From Caligari to Hitler

From Caligari to Hitler A landmark now classic study of the rich cinematic history of the Weimar Republic From Caligari to Hitler was first published by Princeton University Press in Siegfried Kracauer a prominent Ge

  • Title: From Caligari to Hitler
  • Author: Siegfried Kracauer Leonardo Quaresima
  • ISBN: 9780691025056
  • Page: 196
  • Format: Paperback
  • A landmark, now classic, study of the rich cinematic history of the Weimar Republic, From Caligari to Hitler was first published by Princeton University Press in 1947 Siegfried Kracauer a prominent German film critic and member of Walter Benjamin s and Theodor Adorno s intellectual circle broke new ground in exploring the connections between film aesthetics, the prevailA landmark, now classic, study of the rich cinematic history of the Weimar Republic, From Caligari to Hitler was first published by Princeton University Press in 1947 Siegfried Kracauer a prominent German film critic and member of Walter Benjamin s and Theodor Adorno s intellectual circle broke new ground in exploring the connections between film aesthetics, the prevailing psychological state of Germans in the Weimar era, and the evolving social and political reality of the time Kracauer s pioneering book, which examines German history from 1921 to 1933 in light of such movies as The Cabinet of Dr Caligari, M, Metropolis, and The Blue Angel, has never gone out of print Now, over half a century after its first appearance, this beautifully designed and entirely new edition reintroduces Kracauer for the twenty first century Film scholar Leonardo Quaresima places Kracauer in context in a critical introduction, and updates the book further with a new bibliography, index, and list of inaccuracies that crept into the first edition This volume is a must have for the film historian, film theorist, or cinema enthusiast.

    One thought on “From Caligari to Hitler”

    1. I spent a great amount of time with Siegfried Kracauer over the last semester in a class I took on Weimar Cinema: along with this book, I also read a significant amount of his Weimar-era essays collected in the Mass Ornament. Of the books I read last semester, Caligari to Hitler was my favorite. Apart from being a good writer capable of beautiful phrases and stylistic flourishes, I find Kracauer to be an interesting, though tragic, figure. Schooled as an architect, he wrote intellectual pieces f [...]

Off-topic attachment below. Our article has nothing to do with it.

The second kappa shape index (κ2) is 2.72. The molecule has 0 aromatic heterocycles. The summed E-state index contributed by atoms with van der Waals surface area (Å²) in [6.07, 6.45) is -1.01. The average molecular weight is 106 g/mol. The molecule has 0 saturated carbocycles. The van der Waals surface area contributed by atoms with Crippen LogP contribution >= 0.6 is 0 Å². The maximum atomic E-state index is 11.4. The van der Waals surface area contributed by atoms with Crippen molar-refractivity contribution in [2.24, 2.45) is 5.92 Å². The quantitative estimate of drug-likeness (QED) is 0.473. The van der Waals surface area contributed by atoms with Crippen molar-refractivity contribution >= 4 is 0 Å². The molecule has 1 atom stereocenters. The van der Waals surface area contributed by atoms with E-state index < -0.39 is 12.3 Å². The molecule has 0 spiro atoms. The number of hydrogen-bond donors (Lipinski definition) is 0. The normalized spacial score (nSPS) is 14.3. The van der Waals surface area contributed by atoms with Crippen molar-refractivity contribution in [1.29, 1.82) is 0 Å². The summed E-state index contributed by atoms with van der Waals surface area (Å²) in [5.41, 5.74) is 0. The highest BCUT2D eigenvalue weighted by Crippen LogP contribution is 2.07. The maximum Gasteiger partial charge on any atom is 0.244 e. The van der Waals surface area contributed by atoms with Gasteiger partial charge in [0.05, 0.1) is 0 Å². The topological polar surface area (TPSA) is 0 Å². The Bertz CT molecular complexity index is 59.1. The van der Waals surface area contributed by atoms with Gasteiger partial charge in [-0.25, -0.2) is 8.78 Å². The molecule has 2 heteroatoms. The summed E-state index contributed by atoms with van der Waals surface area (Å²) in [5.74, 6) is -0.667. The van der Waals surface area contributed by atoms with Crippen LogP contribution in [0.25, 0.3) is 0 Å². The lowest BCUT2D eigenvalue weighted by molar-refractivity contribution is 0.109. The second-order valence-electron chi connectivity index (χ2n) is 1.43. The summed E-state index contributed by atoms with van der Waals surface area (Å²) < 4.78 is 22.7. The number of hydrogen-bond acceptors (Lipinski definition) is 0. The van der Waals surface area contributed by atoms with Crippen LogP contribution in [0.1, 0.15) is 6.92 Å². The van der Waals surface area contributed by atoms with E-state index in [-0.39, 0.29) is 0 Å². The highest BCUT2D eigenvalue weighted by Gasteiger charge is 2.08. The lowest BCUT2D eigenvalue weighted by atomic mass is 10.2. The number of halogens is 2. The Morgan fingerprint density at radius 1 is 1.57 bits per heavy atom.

2. a pretty fascinating look at the flow between art and culture. it's a little more of a "chicken and the egg" relationship than the book wants to admit - it basically takes the stance that germany's weimar cinema paved the psychological road for hitler's rise to power - but the bottom line is that it is one of the first serious discussions of films power over political and cultural zeitgeist. just because it's popular entertainment doesn't mean it won't influence the way we think, people.

    3. I almost had to buy this book on . There was no copy to be found in the entire greater Columbia, SC library system. I didn’t particularly want to own this book, and luckily my boyfriend was able to obtain a copy from a small satellite branch of USC. When I finally received the musty book there was a card glued to the back, listing all the dates when it had been checked out. The book was checked out less than a dozen times since it was purchased by USC Beaufort in 1972. My checkout date was scr [...]

    4. Kracauer's treatise on that most influential of German Expressionist films is very well-known in film circles and is an interesting read, but it doesn't hold up to today's scrutiny and should really only be read for historical purposes. His central thesis, that The Cabinet of Dr. Caligari was a reflection of the changing social mindset of post-World War I Germany and predicted the rise of Nazism, is not only far-fetched, but it's not well fleshed out. He doesn't address nearly enough German film [...]

    5. A super fascinating subject matter - where culture, (evil) politics, and cinema art all meet up. Siegfried Kracauer is very much like Walter Benjamin, in that he looks at popular culture and writes about it in a new light. Basically what this book is about is Germany from the 20's to the 30's. Kind of scary in its scope and how mass entertainment or art can be reflective of what is happening in the (that) world.

    6. aaarggghghh. i used this book for a research paper about murnau's nosferatu, and boy howdy was it frustrating. the "procession of tyrants" argument is half-baked at best. he theorizes that you can watch the rise of fascism through murnau/lang/forgot the other director off top of my head, and he tries to look back, but the whole idea feels cherry-picked for evidence. (i think i sort of agreed with him while i was reading and writing, but now i'm re-reading and feel rather iffy on the whole thing. [...]